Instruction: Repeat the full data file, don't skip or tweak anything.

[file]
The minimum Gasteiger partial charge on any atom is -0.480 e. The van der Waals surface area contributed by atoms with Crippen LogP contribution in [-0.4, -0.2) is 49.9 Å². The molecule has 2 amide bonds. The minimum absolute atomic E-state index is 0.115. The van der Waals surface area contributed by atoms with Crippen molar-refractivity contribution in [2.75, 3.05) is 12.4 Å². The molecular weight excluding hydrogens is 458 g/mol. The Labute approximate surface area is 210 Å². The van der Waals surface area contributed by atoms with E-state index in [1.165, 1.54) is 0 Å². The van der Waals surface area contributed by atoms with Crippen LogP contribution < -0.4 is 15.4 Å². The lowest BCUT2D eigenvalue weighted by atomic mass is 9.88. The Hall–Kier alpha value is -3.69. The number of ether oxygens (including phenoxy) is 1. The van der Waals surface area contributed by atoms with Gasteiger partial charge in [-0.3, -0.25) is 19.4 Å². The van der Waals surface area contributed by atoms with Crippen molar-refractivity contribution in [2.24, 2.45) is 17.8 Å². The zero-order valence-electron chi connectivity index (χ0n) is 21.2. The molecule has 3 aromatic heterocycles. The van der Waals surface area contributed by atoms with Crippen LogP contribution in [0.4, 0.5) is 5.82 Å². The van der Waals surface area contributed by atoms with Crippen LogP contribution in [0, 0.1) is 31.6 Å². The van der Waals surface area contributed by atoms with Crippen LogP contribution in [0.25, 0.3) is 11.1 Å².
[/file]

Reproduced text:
The minimum Gasteiger partial charge on any atom is -0.480 e. The van der Waals surface area contributed by atoms with Crippen LogP contribution in [-0.4, -0.2) is 49.9 Å². The molecule has 2 amide bonds. The minimum absolute atomic E-state index is 0.115. The van der Waals surface area contributed by atoms with Crippen molar-refractivity contribution in [2.75, 3.05) is 12.4 Å². The molecular weight excluding hydrogens is 458 g/mol. The Labute approximate surface area is 210 Å². The van der Waals surface area contributed by atoms with E-state index in [1.165, 1.54) is 0 Å². The van der Waals surface area contributed by atoms with Crippen LogP contribution < -0.4 is 15.4 Å². The lowest BCUT2D eigenvalue weighted by atomic mass is 9.88. The Hall–Kier alpha value is -3.69. The number of ether oxygens (including phenoxy) is 1. The van der Waals surface area contributed by atoms with Gasteiger partial charge in [-0.3, -0.25) is 19.4 Å². The van der Waals surface area contributed by atoms with Crippen molar-refractivity contribution in [2.24, 2.45) is 17.8 Å². The zero-order valence-electron chi connectivity index (χ0n) is 21.2. The molecule has 3 aromatic heterocycles. The van der Waals surface area contributed by atoms with Crippen LogP contribution in [0.4, 0.5) is 5.82 Å². The van der Waals surface area contributed by atoms with Crippen LogP contribution in [0, 0.1) is 31.6 Å². The van der Waals surface area contributed by atoms with Crippen LogP contribution in [0.25, 0.3) is 11.1 Å².